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    For our "well" in the vegetable garden.
    need to lift water about 6m
    I am considering a Maplins sourced 45wp, charging a redundant(i.e. past its best) 12V lorry battery,(or I could purchase a new battery) and a Shurflow type pump.
    to fill a 1750 litre header tank
    The "well" tapping into the run off from the several hundred acres of peat moss behind our house, which runs through below our garden in an 18" dia concrete pipe, about 3.0m deep.
    or i could just run a mains lead from the house 50 m away, but that be far too simple and un-green!
    • CommentAuthorEd Davies
    • CommentTimeMay 17th 2016
    Posted By: orangemannot: “I am considering a Maplins sourced 45wp”

    You can probably get better value for money elsewhere. E.g., http://bimblesolar.com/ though postage to NI might eat the difference, I suppose.

    Posted By: orangemannot: “charging a redundant(i.e. past its best) 12V lorry battery”

    If you have one to hand then by all means use it to get the system set up but don't expect it to last. Applications like this kill even new SLI (starting, lighting, ignition) batteries quickly as they're designed to be recharged immediately. They have large-area thin plates designed to source high cranking currents and are not tolerant to being left in a part-discharged state for long.

    How are you planning to control when the pump runs? Just when the battery voltage is high enough?
    (i) Thanks for that link, Maplins was the "first iteration" in my usually long and tortured/convoluted decision making process. And the 45wp seemed reasonably matched to the 4.5Amp draw of the Shurflow pump, at least with a battery buffer.
    (i) I was aware I would probably need a proper "Liesure" lead acid battery, at least?,which I know, are significently more expensive.

    I would actually rather couple the pump direct to the Solar output, and, after my header tank has filled to capacity then let the surplus water run "to waste", (perhaps artistically driving a waterwheel in the process) across the garden, or via a small pond for the frogs.
    Assuming this would not in some way knacker the pump with insufficient voltage or current.
    On the basis of (effectively) no Sun when the ground is likely to be saturated with excess rainfall, or I can simply turn the pump off or divert the flow back into the storm drain.

    to me this is the perfect match, when the Sun shines we need the water, when it dosnt we dont.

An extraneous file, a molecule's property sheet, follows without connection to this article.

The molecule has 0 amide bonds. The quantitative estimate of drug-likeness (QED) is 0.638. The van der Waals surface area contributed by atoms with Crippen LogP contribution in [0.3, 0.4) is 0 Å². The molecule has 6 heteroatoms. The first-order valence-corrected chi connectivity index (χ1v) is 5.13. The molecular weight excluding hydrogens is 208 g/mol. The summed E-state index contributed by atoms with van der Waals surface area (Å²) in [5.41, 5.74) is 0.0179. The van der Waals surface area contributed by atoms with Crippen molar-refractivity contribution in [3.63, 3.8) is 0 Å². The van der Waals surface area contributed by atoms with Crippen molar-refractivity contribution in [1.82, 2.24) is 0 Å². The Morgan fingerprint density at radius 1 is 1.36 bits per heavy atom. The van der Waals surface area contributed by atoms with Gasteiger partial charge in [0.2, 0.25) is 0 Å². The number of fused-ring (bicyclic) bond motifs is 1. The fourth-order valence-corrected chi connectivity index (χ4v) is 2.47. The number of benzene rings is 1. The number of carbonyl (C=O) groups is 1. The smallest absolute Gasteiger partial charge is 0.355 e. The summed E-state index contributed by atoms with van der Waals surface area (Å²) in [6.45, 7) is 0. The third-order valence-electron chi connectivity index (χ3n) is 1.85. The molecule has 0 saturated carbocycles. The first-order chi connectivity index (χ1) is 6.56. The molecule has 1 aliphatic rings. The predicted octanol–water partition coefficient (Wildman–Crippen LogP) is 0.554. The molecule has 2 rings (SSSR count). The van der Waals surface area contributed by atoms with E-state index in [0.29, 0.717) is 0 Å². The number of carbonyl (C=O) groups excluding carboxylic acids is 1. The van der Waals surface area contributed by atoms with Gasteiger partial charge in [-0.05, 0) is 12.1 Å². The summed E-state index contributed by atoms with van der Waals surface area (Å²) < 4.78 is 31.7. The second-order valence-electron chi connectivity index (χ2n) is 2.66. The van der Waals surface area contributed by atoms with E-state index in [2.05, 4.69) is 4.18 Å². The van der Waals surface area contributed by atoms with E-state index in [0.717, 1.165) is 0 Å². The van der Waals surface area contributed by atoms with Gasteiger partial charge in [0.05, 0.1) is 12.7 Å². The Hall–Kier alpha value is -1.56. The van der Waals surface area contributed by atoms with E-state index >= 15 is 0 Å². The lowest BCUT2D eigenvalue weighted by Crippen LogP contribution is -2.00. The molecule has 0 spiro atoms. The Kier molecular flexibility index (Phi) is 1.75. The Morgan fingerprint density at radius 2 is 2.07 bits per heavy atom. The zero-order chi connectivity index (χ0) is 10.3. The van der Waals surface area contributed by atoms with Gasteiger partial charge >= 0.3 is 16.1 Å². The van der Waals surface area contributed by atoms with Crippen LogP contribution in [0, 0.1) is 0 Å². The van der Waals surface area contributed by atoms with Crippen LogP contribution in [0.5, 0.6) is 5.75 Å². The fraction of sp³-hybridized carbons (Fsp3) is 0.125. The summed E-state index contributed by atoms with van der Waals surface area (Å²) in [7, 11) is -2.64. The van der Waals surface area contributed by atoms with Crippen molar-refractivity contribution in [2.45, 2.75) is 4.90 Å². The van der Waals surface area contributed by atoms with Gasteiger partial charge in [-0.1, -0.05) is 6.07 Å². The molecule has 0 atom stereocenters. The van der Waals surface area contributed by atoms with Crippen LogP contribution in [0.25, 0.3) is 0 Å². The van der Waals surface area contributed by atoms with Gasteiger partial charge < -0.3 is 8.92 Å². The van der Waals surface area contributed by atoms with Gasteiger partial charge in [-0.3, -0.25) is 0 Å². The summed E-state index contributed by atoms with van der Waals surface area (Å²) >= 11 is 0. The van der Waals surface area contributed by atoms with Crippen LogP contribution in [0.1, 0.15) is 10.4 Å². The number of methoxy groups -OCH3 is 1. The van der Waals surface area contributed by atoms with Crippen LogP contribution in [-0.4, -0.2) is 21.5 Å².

I like that.

    wot controls
    (probably float switch controlled, cutting out when the header tank is full)
    thanks again
    • CommentAuthorTriassic
    • CommentTimeMay 17th 2016
    Is the bog uphill from you? If so, why not use a surface laid pipe,to a suitably wet area and let gravity do the job for you?
    Not technically feasible, therefore economically feasible ( in the 57 year old water loving farmers son/failed BSc Civil eng. eyes)
    The 18" pipe is 3.0m(measured) below garden level, and was very professionally installed with a minimal gradient, ergo nowt to be gained by "chasing a fall".
    Ed, thanks again for that "bimblesolar" link
    • CommentAuthorringi
    • CommentTimeMay 17th 2016
    The Centre for Alternative Technology has (or had?) a solar powered pump on display that using the PV to charge a capacitance. When charge enough to do one “kick” of the pump, the power is allowed into the pump. This lets the pump run at a rate that matches the power output from the PV.
    • CommentAuthorEd Davies
    • CommentTimeMay 17th 2016 edited
    Posted By: orangemannot: “I would actually rather couple the pump direct to the Solar output”

    Yes, that'd be nice. The problems are:

    0) Even “12 V” panels tend to have a Vmpp around 17 V and Voc well over 20 V. I have some (4) 15 W amorphous panels from Maplin which produce a maximum output current into 12 or 13 V of about 2 point something amps - not the 5 or so amps that a naive thought of 60 W and 12 V might suggest.

    1) In less than full sun you might be able to pump for some fraction of the time on average which you'd lose without some sort of storage. Worse, there might not be enough current available to start the pump but there might be enough to slowly cook it in the absence of the back-EMF when it's turning.

    2) Or the panel is larger than actually needed in full sun for the pump in which case it'll over volt/current in full sun. E.g., 1x15 W panel alone was enough to blow up a computer fan:


    CAT has (had?) a demo with a solar panel driving a pump via a capacitor (actually, a number of fairly chunky electrolytics). There was a small amount of electronics to turn on the pump when there was enough voltage in the capacitors to get it started and to cut it off when it dropped to a level where there was a danger of the pump stalling and cooking.

    The result is that the pump runs intermittently with a duty-cycle proportional to the available sunlight - a sort of very slow pulse-width modulation.